Landscape photographers work primarily in natural light, which presents a few problems — for starters, the most beautiful lighting conditions each day last for no more than a few hours. Other times, sunsets will be lost behind cloudy skies, making it impossible to see a landscape at its best. When the sky is gray or the sun is directly overhead, it can be tough to find inspiration for high-quality photography. My hope with this article is to share some tips that have worked for me when I photograph in bad lighting conditions — something which every photographer experiences at some point.
1) Look For Colors
The beauty of the light at sunset and sunrise is that it sculpts the landscape with saturated hues — in other words, the lighting provides the scene with color. When skies are overcast, though, natural lighting doesn’t offer the hues necessary for a richly-colored photograph. Instead, to create a colorful image, you must search for a vivid subject.
With an overcast sky, your light will soft and gentle. Take this opportunity to look for muted colors that would not be visible in the saturated light of sunset — soft purples and blues, perhaps. These colors may be too subtle to appear at sunset or sunrise, but a cloudy day allows them to shine.
After a rainstorm, too, it is possible to take beautiful images of deeply-saturated colors. Even with the dreariest of skies, a rainforest will always look vivid and green — a wonderful recipe for a landscape photographer. Remember to bring your polarizing filter!
2) Isolate Details
Although a grand landscape may look its best at sunrise, some detail-oriented photographs work just as well in cloudy conditions.
In part, this is because overcast skies are so drab — photos rarely benefit from having a featureless blob across the top. And even though some overcast skies still have texture in the clouds, it is important to ask yourself if they are helping your composition. If the sky is not interesting, it will not add interest to your photo.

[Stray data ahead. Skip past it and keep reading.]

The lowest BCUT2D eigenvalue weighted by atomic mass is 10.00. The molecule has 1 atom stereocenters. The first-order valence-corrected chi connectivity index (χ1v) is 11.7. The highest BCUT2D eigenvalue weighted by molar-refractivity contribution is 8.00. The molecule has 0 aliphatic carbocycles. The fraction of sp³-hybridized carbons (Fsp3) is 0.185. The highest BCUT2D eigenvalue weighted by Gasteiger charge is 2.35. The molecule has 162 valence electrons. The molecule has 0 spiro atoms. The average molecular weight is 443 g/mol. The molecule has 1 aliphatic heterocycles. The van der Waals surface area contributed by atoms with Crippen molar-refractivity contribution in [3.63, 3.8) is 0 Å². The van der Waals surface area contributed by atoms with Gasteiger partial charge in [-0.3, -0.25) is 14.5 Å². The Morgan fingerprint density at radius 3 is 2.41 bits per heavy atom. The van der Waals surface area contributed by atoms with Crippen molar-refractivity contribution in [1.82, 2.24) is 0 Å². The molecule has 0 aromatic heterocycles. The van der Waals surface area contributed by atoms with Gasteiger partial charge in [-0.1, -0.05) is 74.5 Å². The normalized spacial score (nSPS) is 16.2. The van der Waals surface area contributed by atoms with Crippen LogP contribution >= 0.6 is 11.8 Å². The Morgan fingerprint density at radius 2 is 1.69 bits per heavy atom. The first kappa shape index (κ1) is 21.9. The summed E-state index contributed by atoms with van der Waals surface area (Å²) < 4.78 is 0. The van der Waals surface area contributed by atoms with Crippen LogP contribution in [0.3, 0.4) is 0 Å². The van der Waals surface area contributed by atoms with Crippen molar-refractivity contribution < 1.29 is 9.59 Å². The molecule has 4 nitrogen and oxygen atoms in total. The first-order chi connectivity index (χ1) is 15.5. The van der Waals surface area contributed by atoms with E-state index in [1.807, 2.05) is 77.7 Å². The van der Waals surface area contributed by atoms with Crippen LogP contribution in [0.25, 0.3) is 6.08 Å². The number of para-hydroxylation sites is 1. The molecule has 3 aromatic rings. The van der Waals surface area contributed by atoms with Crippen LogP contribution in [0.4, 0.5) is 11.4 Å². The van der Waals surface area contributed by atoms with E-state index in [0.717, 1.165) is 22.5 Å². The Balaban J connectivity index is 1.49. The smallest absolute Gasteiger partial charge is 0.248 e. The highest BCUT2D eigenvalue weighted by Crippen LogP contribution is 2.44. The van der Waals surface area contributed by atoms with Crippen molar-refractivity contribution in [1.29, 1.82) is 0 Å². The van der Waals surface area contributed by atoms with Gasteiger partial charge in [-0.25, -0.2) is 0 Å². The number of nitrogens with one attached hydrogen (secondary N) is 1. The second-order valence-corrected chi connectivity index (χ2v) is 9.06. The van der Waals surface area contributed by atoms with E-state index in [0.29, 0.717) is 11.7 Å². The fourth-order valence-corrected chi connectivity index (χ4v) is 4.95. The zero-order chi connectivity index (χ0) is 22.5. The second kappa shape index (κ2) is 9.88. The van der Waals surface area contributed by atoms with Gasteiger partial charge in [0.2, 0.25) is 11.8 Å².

On a cloudy day, my telephoto lens is nearly always glued to my camera. This brings the added possibility of wildlife photography, as well — another subject which can look beautiful under overcast lighting. Although I tend to stick with landscape photography when the sky is gray, I am careful to watch for other details to isolate as well.
3) Focus Closer
Another type of detail to keep in mind for gray days is the world of macro photography.
Overcast skies provide soft shadows, which makes it possible to see the true colors and tones of a close-up subject. Some macro photographers prefer to use a flash, of course, but clouds can lead to wonderful light as well.
The colors of macro scenes are naturally more saturated than distant scenes, since there is little atmospheric haze between your lens and your subject. Take advantage of this fact by searching for vivid objects to photograph — the macro world is full of color.
Often, following a rainstorm, you will be able to find drops of water to photograph as well. The geometric patterns of water droplets can be beautiful, and they are ideal subjects under overcast lighting.
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